Beginners Guide to Watchmakers Pegwood

Written by: Maz P
Updated on:

Pegwood is a special type of wooden stick used regularly by watchmakers. It works well because the wood is hard enough to remove dirt but not too hard that it will damage the movement.

Pegwood is used for a number of tasks within the watchmaking process, but the five main uses I’ve found are:

  • cleaning out jewel/non-jewel pivot holes;
  • scraping off oil/gunk from watch parts if cleaning parts manually and/or before putting parts through a watch cleaning machine or ultrasonic cleaner;
  • holding down parts, especially springs during disassembly and reassembly;
  • removing and reinserting cap jewel springs;
  • gently nudging parts into place where tweezers are not a suitable option.

Like me, you will probably find you need 2-3 differently shaped pegwood sticks for all of the above purposes. A suitable pen knife is essential to adapt and shape the end of each pegwood stick; the two most common shapes are a pointed edge and a flat edge. As the end becomes dirty you simply use the pen knife to slice off a few layers and re-shape.

Pegwood - Watchmaking Tools
Shaped Pegwood Sticks

Some watchmakers compromise and use toothpicks instead, but these are not as hard and durable as pegwood.

Pegwood can be purchased in different diameters of 2, 2.5, 3, 4, 5 or 6mm. I’ve found that a 3mm diameter is the most suitable for my needs, although 2 or 2.5mm may be more suitable for removing and reinserting cap jewel springs. They tend to always come in 150mm lengths.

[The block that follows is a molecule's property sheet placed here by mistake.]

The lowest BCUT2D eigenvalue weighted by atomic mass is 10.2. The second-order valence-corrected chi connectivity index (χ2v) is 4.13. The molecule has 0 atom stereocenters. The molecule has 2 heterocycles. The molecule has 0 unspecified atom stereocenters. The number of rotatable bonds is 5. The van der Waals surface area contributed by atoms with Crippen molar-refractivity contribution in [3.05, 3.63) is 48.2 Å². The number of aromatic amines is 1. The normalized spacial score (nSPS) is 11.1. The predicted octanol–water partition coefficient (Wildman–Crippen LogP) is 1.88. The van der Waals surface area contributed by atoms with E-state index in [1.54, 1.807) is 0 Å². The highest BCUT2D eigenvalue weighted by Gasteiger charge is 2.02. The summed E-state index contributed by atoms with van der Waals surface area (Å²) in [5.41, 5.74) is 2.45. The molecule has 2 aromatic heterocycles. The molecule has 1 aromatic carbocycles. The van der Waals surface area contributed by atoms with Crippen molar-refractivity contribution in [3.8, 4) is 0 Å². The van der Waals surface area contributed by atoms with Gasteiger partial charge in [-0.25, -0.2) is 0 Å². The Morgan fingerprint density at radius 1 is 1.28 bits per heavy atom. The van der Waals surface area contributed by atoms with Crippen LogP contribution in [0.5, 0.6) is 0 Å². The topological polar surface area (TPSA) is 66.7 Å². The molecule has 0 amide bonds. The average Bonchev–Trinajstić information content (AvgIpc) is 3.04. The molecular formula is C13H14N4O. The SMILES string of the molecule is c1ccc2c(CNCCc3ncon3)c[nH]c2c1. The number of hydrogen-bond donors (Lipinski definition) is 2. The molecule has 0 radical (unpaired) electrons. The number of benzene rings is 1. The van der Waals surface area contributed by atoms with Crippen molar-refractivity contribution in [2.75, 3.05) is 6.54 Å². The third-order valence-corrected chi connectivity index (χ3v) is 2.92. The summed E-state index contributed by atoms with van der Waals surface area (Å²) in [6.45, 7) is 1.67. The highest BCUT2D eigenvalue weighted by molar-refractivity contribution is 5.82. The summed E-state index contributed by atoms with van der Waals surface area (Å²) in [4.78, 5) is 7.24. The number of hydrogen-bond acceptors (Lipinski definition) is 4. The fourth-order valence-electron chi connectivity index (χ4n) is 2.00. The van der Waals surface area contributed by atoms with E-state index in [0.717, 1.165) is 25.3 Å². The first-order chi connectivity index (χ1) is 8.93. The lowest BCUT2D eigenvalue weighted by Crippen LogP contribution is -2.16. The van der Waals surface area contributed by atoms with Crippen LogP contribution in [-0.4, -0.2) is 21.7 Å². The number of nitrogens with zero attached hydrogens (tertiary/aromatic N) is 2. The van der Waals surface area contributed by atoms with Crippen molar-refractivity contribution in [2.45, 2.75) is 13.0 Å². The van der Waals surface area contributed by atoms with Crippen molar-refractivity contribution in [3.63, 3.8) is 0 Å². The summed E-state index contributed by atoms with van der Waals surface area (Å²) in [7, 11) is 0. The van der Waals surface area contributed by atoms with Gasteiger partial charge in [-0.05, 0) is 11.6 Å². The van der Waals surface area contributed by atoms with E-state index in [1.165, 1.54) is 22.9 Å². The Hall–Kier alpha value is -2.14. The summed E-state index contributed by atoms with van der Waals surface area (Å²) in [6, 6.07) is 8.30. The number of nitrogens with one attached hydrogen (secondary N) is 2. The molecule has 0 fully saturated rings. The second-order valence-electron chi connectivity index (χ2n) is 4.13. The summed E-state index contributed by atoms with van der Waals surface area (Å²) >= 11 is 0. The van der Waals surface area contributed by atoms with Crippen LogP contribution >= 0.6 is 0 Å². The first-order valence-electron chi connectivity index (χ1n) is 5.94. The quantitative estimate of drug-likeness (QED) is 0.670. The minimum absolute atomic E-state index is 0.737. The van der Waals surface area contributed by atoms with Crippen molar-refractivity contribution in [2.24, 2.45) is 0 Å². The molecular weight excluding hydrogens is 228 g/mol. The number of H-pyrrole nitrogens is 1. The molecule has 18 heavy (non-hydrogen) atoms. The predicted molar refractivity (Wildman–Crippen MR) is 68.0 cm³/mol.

They are also available in different materials and qualities, Indian orangewood being at the budget end, followed by German orangewood, then Swiss beech or hornbeam at the higher end. I’ve also seen plastic variants that come pre-shaped.

Rough Cost
  • Basic Variety = from £3 for a pack of 24
  • Branded Variety = from £5.50 for a pack of 10

These are most definitely an essential tool that you will use regularly and that last for a long time, so go for a branded quality option.

If you think I’ve missed anything or have anything to add, please comment below.


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I started to share my passion and knowledge with those already bitten by the watchmaking bug. I’ve often spent hours searching online for answers on a specific issue, and even though there is a wealth of information out there, it hasn’t always been very useful, hence why I wanted to share my own findings.

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